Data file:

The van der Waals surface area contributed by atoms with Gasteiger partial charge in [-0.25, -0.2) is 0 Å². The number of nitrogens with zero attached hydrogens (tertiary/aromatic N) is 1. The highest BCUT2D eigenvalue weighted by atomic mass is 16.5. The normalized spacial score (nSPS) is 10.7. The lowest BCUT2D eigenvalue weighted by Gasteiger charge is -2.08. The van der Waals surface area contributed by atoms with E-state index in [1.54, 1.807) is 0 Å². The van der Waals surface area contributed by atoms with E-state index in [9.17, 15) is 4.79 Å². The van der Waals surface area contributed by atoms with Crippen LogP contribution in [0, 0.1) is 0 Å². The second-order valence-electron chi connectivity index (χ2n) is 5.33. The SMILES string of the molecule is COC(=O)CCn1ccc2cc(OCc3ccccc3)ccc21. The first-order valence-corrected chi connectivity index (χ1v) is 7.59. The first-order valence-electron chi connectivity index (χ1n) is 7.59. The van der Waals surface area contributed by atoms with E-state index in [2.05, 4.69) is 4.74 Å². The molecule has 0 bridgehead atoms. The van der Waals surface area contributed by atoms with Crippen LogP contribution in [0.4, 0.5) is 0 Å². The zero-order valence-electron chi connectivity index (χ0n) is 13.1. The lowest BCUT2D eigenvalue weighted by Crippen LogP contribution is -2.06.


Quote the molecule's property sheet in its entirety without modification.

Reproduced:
The van der Waals surface area contributed by atoms with Gasteiger partial charge in [-0.25, -0.2) is 0 Å². The number of nitrogens with zero attached hydrogens (tertiary/aromatic N) is 1. The highest BCUT2D eigenvalue weighted by atomic mass is 16.5. The normalized spacial score (nSPS) is 10.7. The lowest BCUT2D eigenvalue weighted by Gasteiger charge is -2.08. The van der Waals surface area contributed by atoms with E-state index in [1.54, 1.807) is 0 Å². The van der Waals surface area contributed by atoms with E-state index in [9.17, 15) is 4.79 Å². The van der Waals surface area contributed by atoms with Crippen LogP contribution in [0, 0.1) is 0 Å². The second-order valence-electron chi connectivity index (χ2n) is 5.33. The SMILES string of the molecule is COC(=O)CCn1ccc2cc(OCc3ccccc3)ccc21. The first-order valence-corrected chi connectivity index (χ1v) is 7.59. The first-order valence-electron chi connectivity index (χ1n) is 7.59. The van der Waals surface area contributed by atoms with E-state index in [2.05, 4.69) is 4.74 Å². The molecule has 0 bridgehead atoms. The van der Waals surface area contributed by atoms with Crippen LogP contribution in [0.4, 0.5) is 0 Å². The zero-order valence-electron chi connectivity index (χ0n) is 13.1. The lowest BCUT2D eigenvalue weighted by Crippen LogP contribution is -2.06.